The Dave Brubeck Quartet: Jazz at Oberlin (Available November 10)
One of the most important and innovative figures in the post-war cool jazz movement, pianist Dave Brubeck became one of the genre’s biggest stars during his six-decade-long career. While his catalog contains numerous landmark recordings, one of his earliest was captured in 1953 at an unlikely venue: Oberlin College. At the time, it was a rare occurrence for a jazz artist to perform outside of a nightclub—let alone at a concert hall or school. However, after an Oberlin student caught Brubeck on stage in San Francisco, he persuaded the Ohio college to book the rising musician.
The Bay Area pianist brought members of his evolving quartet, which included bassist Ron Crotty, drummer Lloyd Davis and alto saxophonist Paul Desmond (who would remain with Brubeck for years and compose his biggest hit, “Take Five”). The set—which was comprised of five standards, including Juan Tizol’s “Perdido,” Hoagy Carmichael’s “Stardust” and Jerome Kern’s “The Way You Look Tonight”— offered Brubeck the opportunity to showcase his complex yet approachable style. Recorded by engineers at the college radio station and released by Fantasy as Jazz at Oberlin, it became one of the first instances of cool jazz on tape.
Declaring the album to be “Brubeck’s First Great Jazz Moment,” The Guardian’s John Fordham explained that the musician’s delivery “indicated new directions for jazz that didn’t slavishly mirror bebop, and even hinted at free-jazz piano techniques still years away from realization.” DownBeat’s Nat Hentoff, meanwhile, hailed it as “the best of Brubeck on record.” The concert itself also marked a turning point for the genre, helping to legitimize jazz as a serious art form. In the coming years, jazz artists would be booked more frequently at concert halls, while colleges and universities across the country (including Oberlin) would expand their studies beyond the confines of classical music.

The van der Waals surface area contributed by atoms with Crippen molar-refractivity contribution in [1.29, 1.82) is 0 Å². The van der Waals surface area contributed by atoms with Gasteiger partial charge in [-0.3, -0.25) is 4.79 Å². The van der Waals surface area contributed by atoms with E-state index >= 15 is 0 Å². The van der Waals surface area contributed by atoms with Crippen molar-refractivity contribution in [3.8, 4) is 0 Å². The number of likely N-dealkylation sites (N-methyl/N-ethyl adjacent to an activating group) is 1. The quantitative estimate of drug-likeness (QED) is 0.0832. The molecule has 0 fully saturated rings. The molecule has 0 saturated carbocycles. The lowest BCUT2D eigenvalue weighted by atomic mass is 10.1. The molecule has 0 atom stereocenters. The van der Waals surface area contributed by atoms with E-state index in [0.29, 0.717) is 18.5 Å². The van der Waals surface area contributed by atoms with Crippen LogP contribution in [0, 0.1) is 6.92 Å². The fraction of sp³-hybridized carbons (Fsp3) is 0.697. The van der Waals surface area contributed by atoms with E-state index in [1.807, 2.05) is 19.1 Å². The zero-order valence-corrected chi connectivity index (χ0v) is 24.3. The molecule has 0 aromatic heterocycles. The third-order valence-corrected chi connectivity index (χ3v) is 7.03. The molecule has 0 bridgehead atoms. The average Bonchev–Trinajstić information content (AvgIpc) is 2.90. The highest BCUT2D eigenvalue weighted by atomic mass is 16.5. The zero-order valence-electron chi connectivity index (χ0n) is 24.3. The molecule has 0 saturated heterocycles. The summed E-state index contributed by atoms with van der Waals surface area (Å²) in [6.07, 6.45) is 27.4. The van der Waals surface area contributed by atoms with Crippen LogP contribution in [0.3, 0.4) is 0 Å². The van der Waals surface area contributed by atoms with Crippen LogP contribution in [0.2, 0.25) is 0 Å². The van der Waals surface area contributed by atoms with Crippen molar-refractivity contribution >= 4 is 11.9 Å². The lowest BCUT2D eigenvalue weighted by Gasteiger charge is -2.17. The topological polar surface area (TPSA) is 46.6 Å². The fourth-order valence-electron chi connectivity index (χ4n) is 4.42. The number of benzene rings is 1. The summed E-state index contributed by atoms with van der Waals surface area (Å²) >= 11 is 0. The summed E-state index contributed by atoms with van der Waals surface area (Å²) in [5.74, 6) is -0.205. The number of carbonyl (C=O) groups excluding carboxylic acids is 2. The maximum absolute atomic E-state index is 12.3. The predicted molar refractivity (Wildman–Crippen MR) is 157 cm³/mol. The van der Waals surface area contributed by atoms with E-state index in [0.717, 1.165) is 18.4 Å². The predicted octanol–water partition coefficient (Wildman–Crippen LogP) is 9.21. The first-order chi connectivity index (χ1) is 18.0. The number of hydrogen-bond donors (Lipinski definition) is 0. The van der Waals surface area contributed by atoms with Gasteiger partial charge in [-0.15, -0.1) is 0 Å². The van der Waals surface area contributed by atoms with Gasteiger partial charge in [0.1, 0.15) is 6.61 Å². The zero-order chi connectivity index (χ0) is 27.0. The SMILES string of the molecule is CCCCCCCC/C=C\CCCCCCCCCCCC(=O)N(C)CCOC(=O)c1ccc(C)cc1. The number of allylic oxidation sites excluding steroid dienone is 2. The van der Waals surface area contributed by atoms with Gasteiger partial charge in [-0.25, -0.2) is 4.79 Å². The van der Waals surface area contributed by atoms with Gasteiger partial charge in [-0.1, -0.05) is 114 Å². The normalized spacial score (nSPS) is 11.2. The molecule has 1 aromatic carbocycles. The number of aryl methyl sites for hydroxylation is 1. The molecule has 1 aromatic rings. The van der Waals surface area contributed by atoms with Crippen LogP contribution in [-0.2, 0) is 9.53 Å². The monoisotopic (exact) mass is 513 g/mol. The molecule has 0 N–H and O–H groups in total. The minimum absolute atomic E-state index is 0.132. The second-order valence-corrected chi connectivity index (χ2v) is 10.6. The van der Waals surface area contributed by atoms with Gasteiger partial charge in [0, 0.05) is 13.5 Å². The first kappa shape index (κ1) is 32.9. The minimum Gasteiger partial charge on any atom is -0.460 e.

Tony Bennett and Bill Evans: The Tony Bennett/Bill Evans Album (Available December 1)
When Tony Bennett and Bill Evans recorded their first of two albums together in 1975, it marked a rare moment in pop culture—when a pair of equally respected but vastly different icons could combine their talents, while elevating each other’s artistries in the process. Bennett was an internationally renowned singer, who had built a name for himself interpreting pop and jazz standards. Evans was one of the most innovative pianists in jazz music, who was revered for his conversational interplay and lyrical compositions. Best known for his work in trio settings, Evans rarely played with singers. He did, however, have a great appreciation for Bennett, which he professed in a 1968 Billboard tribute to the singer.
Several years later, the two legends finally met at Fantasy Studios for an intimate and somewhat spontaneous affair. Joined only by producer Helen Keane and an engineer, Bennett and Evans selected material and loosely worked out arrangements. An amalgamation of both men’s backgrounds, the set married pop (“Days of Wine and Roses,” “Young and Foolish,” “We’ll Be Together Again”) with jazz, including Evans’ own “Waltz for Debby” (featuring lyrics by Gene Lees). The session allowed Bennett to prove his chops as a serious jazz singer, while Evans offered thoughtful accompaniment—with ample improvisational interludes.
The Tony Bennett/Bill Evans Album was an enormous success upon its release, leading to a follow-up, 1977’s Together Again. Since then, reverence for the recording has only grown. AllMusic hailed it as “one of the best albums of either’s career,” while All About Jazz called it “one of the most memorable vocal-piano duets committed to vinyl.” NPR included the album in their Basic Jazz Record Library, with the AFI’s Murray Horwitz declaring, “This is the American art song tradition at its finest. . . . Both men are masters, they know exactly what they want to do with each song, and they make a splendid interpretation every time. It’s one of those records when you can truly say it doesn’t get any better than this.”
How Long Has This Been Going On?
Jazz at Oberlin
The Way You Look Tonight
How High The Moon
These Foolish Things
The Bill Evans Tony Bennett Album
Young And Foolish
The Touch Of Your Lips
Some Other Time
When In Rome
We’ll Be Together Again
My Foolish Heart
Waltz For Debby
Days Of Wine And Roses